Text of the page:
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walkerr

Colorado Springs, US
16975 posts

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walkerr Administrator Awarded for his con tributed articles published at the Resources Awarded for his in-depth knowledge in multiple areas Master Ribbon awarded as a member who has gone beyond technical knowledge to show mastery of the art and science of photography   Donor Ribbon awarded for his most generous support to the Fundraising Campaign 2015 Nikonian since 05th May 2002
Sat 28-Apr-12 06:09 PM

If you're contemplating a D800 and reading some of internet angst regarding it, I'll offer up a few thoughts based on shooting with it for a while:

- The image quality is really something else. It's not just the resolution, but also the dynamic range. Especially when combined with LR4, raw files are very flexible. You can stretch shadow detail, recover highlights and end up with a quality that's remarkable. You can avoid having to merge images in Photoshop or use HDR in some situations. It's like the same jump in flexibility and quality that I saw when I first got a D3, but maybe more so. Don't fixate on the resolution. There's much more to this camera than resolution (although it's mind boggling at times).

- You're not likely to see what it can really do with in-camera sharpening. It's too coarse. Try smaller radius sharpening or preferably a sharpener that can do deconvolution sharpening (Photoshop's Smart Sharpne, Lightroom/ACR, or Topaz InFocus).
- Autofocus works great in my limited experience, but doesn't seem dramatically different than before. Just because I knew people might ask, I tried the far left, center, and far right AF sensors with my 85mm 1.4 wide open. No errors.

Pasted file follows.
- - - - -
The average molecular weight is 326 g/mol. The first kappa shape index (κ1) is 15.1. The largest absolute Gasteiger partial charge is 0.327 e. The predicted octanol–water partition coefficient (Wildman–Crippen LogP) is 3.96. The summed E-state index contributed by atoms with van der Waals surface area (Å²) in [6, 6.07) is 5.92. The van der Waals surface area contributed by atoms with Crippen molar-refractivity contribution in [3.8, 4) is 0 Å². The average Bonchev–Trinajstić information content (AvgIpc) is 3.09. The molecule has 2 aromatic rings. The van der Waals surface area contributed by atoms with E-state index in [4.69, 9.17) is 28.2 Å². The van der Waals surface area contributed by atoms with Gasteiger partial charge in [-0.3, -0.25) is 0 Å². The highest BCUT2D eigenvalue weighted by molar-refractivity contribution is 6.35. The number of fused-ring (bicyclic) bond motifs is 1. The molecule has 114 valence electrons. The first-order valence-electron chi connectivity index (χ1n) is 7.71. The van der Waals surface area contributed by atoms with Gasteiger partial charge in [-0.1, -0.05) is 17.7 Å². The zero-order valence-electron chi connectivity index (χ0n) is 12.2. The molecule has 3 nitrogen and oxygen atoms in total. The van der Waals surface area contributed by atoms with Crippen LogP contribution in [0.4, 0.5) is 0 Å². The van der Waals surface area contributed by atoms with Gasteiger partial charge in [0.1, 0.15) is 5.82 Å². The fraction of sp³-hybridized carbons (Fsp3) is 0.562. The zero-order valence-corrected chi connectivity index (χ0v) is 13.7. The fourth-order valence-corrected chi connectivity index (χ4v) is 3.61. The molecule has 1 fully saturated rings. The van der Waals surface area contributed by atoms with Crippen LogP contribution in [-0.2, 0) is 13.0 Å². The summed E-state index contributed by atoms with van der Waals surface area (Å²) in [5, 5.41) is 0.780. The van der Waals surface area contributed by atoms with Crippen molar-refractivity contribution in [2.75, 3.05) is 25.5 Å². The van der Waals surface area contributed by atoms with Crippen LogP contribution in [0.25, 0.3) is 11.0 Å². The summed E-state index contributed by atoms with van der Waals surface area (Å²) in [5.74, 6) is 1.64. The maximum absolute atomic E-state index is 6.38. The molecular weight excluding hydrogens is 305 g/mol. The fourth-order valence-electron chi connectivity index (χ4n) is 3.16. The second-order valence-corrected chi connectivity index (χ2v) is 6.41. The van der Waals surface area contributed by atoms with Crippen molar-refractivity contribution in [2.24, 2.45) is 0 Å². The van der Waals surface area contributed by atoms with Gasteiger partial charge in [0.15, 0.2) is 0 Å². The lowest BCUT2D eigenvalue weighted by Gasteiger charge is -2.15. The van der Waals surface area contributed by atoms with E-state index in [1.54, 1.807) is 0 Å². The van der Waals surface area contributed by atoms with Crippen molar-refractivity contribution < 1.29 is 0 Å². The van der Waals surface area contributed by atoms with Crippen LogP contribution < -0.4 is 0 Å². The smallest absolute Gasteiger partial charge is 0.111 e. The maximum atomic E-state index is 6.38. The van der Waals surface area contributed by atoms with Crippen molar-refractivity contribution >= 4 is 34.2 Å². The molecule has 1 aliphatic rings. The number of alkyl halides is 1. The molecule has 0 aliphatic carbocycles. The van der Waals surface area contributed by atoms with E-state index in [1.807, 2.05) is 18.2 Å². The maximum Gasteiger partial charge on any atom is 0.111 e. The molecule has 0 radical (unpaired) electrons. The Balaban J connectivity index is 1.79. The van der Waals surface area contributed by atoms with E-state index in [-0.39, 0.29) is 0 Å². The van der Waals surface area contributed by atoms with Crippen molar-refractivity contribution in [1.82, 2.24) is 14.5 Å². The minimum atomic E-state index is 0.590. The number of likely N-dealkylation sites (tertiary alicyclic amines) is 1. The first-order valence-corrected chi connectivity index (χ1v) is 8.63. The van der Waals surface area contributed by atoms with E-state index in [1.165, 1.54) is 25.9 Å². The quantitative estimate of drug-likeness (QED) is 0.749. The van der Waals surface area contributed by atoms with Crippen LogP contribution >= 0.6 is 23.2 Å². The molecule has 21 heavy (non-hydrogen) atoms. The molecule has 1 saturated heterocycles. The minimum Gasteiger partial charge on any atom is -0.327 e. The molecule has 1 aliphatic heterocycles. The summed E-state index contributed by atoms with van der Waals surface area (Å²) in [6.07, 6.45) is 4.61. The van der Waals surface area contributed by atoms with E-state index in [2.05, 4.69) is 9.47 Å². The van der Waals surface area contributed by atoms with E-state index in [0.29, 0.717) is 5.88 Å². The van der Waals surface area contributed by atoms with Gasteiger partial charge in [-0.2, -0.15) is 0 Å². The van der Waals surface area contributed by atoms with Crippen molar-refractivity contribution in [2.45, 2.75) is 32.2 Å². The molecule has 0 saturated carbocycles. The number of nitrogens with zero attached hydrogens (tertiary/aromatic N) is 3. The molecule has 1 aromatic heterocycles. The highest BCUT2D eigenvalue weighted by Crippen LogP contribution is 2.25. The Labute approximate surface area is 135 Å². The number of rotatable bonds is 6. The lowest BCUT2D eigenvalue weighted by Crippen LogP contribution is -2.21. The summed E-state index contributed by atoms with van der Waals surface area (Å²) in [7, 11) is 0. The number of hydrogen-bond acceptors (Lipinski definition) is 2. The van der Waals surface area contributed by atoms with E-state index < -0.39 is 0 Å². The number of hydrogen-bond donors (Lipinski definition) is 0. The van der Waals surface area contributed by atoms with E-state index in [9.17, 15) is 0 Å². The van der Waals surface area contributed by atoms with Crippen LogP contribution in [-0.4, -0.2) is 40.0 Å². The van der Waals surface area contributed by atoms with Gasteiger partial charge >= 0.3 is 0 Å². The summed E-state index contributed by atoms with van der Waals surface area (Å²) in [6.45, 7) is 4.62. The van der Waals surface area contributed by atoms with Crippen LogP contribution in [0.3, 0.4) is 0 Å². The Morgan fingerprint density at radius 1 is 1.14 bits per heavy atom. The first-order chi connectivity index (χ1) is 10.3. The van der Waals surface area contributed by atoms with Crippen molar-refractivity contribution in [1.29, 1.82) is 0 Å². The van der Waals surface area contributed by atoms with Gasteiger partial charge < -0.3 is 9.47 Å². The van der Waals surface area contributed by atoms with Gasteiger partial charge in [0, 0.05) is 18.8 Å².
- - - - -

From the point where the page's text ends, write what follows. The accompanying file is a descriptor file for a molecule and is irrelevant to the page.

- The construction quality is comparable to the D700 - very high quality.

- D700 users will immediately take to the camera and will barely notice they're shooting with a different body. It's that similar as a whole. The minor differences are just that - minor differences.

- Matrix metering is improved over previous Nikons and isn't "hot" like the D700.

- Auto white balance yields more neutral results in flourescent and incandescent lighting than before unless you use the "preserve warm tones" option.

- It's great having an accurate (100%) viewfinder.

- The LCD might have a very, very mild greenish tint, but it's miniscule and nothing I would ever worry about.

- The reversed exposure controls initially threw me, but I've come to prefer them and now have my other Nikons set that way.
- All of my lenses seem to function well with it. No unexpected behaviors. Good ones remain good. Great ones remain great.

- I get nice images at ISO 6400 when processed in LR4 with a minor amount (15-20) of luminance noise reduction and effective use of the masking slider. It's not just a low ISO camera. The colors remain vivid at that ISO setting.

- No special problems handholding it. My past guideline of 1/2*focal length for lenses without VR remains good.

- It's very easy to focus manually on the LCD in Live View mode, and the function works better than it did on the D700 (more like the D3s or D3x, but better). For optimal manual focus, open up the aperture to its widest setting and then stop back down.

- The revised auto ISO function is super. Having it automatically vary based on the focal length, coupled with individual overrides for steadiness (or lack thereof) is a great feature. Being able to switch between fixed ISOs and auto ISO via the front sub-command dial is brilliant.

- There are many thoughtful enhancements. Take time to explore the user's manual.

- If your computer is getting a bit old or is low on RAM, either be patient or plan on upgrading.

All in all, I love it. It may be the most satisfying Nikon I've ever owned, and I look forward to greater use of it. It's definitely not a one-trick pony by any means. I'm not certain I need its sister D800E model that's still on order, but we'll see. I gave my D700 to my son, so my past plan of using it as a backup has changed.

BTW, I got mine at Mike's Camera in Boulder, Colorado. Great staff, and it's nice to support a local business.

Hope this helps!





Rick Walker

My photos:

GeoVista Photography

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